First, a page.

Gizmodo takes a look at the ill-effects of everyone’s favorite invention:
During the hour or two before you wake, then, you primarily have REM sleep. You dream a lot during this period, and consolidate recent memories. Weirdly, this means that your body does most of the processing of the preceding day’s events just before you wake naturally. The earlier you interrupt that process—by, say, setting an alarm earlier than you need so you can snooze away for a half hour—the less time you give yourself to process those experiences. Research shows that cutting into REM sleep like that can blunt your mental function during the day.
A fundamental belief about the snooze button is that the short snatches of sleep still help the body rest. Studies into sleep fragmentation suggest otherwise—sleep which is interrupted every minute or every ten can lead to “sleepiness-related daytime impairment” when compared to the equivalent amount of uninterrupted sleep. In other words, there is less value in snooze sleep and, if too much of your bed time is spent snoozing, you can expect impairments in your memory, reaction time, comprehension and attention.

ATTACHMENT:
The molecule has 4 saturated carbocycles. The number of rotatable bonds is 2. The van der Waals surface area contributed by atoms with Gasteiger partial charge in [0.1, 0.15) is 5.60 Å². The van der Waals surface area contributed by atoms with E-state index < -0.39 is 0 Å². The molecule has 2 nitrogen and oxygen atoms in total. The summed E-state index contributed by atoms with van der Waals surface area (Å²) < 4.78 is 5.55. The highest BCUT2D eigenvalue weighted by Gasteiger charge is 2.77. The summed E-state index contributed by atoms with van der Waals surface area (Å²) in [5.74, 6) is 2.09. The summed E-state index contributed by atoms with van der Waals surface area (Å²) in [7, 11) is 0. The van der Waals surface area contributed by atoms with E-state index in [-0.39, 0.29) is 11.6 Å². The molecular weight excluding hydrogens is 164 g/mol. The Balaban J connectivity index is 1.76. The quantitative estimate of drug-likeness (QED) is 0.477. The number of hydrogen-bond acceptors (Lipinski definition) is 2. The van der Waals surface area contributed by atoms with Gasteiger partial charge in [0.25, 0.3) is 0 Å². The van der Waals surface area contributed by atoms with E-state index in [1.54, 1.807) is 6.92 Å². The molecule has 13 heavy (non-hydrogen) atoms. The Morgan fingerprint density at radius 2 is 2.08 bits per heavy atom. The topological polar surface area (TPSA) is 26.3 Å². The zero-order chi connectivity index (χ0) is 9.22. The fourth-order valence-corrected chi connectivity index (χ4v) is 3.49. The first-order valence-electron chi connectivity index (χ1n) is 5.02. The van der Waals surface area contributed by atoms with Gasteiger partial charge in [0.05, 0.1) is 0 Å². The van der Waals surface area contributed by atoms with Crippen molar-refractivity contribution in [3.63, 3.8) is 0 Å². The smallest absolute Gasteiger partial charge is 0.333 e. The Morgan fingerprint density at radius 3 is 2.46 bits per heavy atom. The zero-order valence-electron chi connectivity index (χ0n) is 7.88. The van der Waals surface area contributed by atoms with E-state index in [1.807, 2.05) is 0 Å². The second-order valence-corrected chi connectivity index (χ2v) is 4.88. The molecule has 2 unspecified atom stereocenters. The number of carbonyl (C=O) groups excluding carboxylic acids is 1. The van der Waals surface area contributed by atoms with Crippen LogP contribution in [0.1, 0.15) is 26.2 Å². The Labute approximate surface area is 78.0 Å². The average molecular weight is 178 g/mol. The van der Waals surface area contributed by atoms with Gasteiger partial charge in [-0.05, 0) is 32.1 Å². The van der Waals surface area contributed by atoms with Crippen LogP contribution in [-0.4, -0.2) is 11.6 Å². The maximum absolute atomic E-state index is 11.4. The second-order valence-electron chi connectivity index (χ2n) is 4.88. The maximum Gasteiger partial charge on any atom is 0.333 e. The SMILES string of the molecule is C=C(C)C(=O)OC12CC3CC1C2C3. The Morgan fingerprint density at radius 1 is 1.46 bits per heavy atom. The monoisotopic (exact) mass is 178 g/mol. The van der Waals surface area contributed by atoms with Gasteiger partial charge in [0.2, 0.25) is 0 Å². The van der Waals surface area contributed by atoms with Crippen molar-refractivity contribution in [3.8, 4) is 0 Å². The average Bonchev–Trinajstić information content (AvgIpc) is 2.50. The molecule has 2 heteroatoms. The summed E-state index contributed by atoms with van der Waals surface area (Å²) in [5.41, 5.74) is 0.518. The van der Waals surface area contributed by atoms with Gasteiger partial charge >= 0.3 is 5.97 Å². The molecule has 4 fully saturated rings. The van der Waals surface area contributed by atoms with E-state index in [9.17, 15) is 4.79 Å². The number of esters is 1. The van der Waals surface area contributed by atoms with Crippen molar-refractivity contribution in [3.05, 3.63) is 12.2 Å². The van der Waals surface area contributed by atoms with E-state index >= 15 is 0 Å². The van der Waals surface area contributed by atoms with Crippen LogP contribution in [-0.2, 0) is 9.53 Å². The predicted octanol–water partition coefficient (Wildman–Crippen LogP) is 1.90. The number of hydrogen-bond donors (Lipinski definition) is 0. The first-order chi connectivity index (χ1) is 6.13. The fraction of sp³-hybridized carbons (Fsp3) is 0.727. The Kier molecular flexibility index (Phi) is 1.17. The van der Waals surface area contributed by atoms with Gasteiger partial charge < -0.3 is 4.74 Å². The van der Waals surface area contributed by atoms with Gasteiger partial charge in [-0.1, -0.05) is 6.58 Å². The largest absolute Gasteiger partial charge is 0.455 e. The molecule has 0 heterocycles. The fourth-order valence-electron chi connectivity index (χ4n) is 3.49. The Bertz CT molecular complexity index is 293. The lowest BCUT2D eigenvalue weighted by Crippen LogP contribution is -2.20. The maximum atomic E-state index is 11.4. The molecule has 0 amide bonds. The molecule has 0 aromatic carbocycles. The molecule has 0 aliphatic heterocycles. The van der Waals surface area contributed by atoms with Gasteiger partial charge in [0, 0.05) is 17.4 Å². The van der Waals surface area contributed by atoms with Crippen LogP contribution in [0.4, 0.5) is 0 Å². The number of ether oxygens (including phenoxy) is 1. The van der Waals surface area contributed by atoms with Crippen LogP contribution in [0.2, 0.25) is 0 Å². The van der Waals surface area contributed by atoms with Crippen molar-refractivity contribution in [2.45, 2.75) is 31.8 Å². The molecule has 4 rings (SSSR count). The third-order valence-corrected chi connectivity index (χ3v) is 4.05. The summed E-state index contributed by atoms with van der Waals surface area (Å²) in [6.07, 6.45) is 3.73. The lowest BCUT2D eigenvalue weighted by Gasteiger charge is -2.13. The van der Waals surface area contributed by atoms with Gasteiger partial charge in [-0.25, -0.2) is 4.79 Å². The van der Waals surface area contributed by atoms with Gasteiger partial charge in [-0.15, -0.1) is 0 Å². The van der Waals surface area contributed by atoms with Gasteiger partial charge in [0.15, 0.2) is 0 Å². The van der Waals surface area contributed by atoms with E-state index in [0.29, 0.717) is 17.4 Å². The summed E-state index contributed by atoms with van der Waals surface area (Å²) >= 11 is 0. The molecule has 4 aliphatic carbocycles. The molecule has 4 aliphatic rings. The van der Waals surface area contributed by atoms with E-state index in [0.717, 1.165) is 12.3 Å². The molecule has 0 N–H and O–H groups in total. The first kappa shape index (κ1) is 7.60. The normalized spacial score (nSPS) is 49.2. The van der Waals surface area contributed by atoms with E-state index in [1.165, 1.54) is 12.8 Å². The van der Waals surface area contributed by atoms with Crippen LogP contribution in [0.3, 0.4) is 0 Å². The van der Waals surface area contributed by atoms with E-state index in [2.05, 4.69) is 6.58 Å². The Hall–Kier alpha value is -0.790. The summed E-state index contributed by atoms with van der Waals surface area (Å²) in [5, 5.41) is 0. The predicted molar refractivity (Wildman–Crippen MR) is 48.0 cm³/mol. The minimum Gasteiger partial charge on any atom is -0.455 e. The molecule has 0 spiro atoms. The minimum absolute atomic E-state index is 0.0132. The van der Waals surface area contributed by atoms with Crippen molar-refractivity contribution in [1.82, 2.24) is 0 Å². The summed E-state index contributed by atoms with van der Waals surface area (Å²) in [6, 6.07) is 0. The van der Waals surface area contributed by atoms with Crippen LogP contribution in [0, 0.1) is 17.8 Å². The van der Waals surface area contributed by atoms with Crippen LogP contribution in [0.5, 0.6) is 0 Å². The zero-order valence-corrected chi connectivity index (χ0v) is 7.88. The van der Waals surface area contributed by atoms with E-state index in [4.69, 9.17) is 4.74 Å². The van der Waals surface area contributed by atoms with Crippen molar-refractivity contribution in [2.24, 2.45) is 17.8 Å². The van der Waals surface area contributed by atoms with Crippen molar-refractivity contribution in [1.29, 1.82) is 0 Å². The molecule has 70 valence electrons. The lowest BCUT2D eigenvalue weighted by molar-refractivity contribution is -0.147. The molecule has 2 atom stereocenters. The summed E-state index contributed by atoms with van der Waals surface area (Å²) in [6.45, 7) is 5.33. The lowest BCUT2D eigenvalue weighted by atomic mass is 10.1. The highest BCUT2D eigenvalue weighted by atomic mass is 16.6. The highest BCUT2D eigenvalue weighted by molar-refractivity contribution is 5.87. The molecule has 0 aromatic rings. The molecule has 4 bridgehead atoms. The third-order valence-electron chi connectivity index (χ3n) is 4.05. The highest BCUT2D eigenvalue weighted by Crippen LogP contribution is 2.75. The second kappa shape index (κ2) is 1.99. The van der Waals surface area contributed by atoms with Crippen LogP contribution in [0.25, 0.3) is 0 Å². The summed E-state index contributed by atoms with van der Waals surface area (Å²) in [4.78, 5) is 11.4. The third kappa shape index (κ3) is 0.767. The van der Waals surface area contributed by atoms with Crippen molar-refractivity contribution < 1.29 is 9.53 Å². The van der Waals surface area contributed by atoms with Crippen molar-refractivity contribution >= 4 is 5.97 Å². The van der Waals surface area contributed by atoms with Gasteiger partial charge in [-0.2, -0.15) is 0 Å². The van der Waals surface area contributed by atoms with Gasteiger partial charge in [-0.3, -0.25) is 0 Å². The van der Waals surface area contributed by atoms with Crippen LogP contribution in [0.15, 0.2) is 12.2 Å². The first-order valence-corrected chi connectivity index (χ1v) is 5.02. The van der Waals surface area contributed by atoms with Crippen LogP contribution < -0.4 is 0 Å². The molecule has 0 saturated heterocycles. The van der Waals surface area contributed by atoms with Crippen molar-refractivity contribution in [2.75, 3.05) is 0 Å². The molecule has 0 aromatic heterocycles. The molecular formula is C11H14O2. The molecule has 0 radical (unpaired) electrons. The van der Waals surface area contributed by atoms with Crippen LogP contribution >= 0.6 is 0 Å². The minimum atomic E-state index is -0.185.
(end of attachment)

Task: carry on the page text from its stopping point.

So, the snooze button is horrible for you, actually. The article suggests going to be earlier every night until you wake up naturally around the same time you set your alarm for. Sounds great, but that might not be realistic for some.
Lady Oyster and I recently bought a Phillips Wake Up Alarm Clock. It gently brings the light in the room up 30 minutes before you want to wake up. I find it actually helps a lot. I wake up naturally and with light in the room once I wake I tend to not want to go back to bed. Couldn’t recommend one enough. They’re pricey at around $100, but if you struggle getting up in the morning it’s worth it.